The predictions for dividend cuts sounded dire for quite some time. Many were predicting cuts of between 20%-30% here in the U.S. The jury is still out for now, but it doesn’t seem as likely based on what the data has shown thus far from Janus Henderson in their Global Dividend Index report.
Here is their record of dividend cuts with regard to global dividends:
Global dividends fell $108.1bn to $382.2bn in the second quarter.
The headline 22.0% decline (19.3% underlying) was the worst since JHGDI was launched in 2009.
So, globally, dividends fell by 22%. But what about the U.S. which represents ~32% of global dividend payments?
North American dividends were almost unchanged year-on-year.
US payouts fell 0.1% to $123.0bn with only one-tenth of companies cutting or canceling dividends.
Only 10% of U.S. companies cut or eliminated their dividend. Some of these were federally mandated due to dividend coverage rules and others were in the sectors most impacted by the COVID economic shutdown in terms of travel and leisure.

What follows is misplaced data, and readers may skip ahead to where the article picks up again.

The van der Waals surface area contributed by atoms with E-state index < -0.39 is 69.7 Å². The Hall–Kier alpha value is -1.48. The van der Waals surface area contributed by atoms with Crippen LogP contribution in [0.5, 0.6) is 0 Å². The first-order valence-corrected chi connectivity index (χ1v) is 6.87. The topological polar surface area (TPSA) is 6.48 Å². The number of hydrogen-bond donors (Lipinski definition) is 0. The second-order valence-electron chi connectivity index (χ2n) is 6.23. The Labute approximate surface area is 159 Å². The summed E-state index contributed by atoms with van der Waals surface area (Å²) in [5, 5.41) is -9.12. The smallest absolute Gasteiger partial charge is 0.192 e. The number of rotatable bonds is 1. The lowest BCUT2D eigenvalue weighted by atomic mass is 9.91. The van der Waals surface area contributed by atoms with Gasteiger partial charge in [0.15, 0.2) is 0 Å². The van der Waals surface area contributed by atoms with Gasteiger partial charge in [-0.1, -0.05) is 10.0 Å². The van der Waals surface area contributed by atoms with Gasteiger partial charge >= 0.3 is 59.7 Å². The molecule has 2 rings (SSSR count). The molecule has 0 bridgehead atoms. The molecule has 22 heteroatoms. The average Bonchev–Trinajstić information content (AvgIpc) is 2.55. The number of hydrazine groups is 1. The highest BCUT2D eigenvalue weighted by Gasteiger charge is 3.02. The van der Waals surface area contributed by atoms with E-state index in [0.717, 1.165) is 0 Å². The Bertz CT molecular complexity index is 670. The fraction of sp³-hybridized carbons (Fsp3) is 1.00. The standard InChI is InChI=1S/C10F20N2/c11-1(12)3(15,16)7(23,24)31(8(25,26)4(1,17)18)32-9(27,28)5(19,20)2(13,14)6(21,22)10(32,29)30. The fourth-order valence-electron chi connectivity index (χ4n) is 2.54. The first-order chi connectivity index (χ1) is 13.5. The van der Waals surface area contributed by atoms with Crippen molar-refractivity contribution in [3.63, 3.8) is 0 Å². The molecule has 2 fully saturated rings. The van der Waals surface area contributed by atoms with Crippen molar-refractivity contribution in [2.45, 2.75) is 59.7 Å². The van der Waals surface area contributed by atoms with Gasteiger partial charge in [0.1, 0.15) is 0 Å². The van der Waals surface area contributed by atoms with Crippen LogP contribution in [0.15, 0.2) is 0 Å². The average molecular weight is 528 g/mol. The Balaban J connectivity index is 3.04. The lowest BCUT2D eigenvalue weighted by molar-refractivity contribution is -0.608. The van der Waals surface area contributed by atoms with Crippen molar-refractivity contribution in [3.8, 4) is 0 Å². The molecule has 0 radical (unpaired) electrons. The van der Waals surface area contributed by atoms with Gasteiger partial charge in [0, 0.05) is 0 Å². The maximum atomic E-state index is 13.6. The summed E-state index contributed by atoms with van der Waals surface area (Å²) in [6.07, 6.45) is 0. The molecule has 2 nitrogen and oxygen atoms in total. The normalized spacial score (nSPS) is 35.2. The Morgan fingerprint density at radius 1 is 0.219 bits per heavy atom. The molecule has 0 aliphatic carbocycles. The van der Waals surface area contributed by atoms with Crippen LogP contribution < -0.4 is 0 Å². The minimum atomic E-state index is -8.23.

Below is a visual of what has happened with dividends across multiple global regions since the start of this report in 2009. One thing worth noting is the relative stability of North American dividends compared to the rest of the globe.
If you are a U.S. retiree relying on your dividend income stream, it seems that we have been spared thus far. Does this mean we are out of the woods already? Not quite.
Because most U.S. companies set their dividends once a year and pay them in four equal installments starting in the 4th quarter, it is possible that we could see some downturn in dividend payouts into 2021. But I think it is a good sign that fewer than 10% of U.S. companies cut their dividends through one of the fastest and worst economic contractions in our nation’s history. And since that time, the economy has been picking up the pace as the scariest part of the crisis (the initial unknowns with regard to the health scare) is hopefully behind us.
Time will tell.
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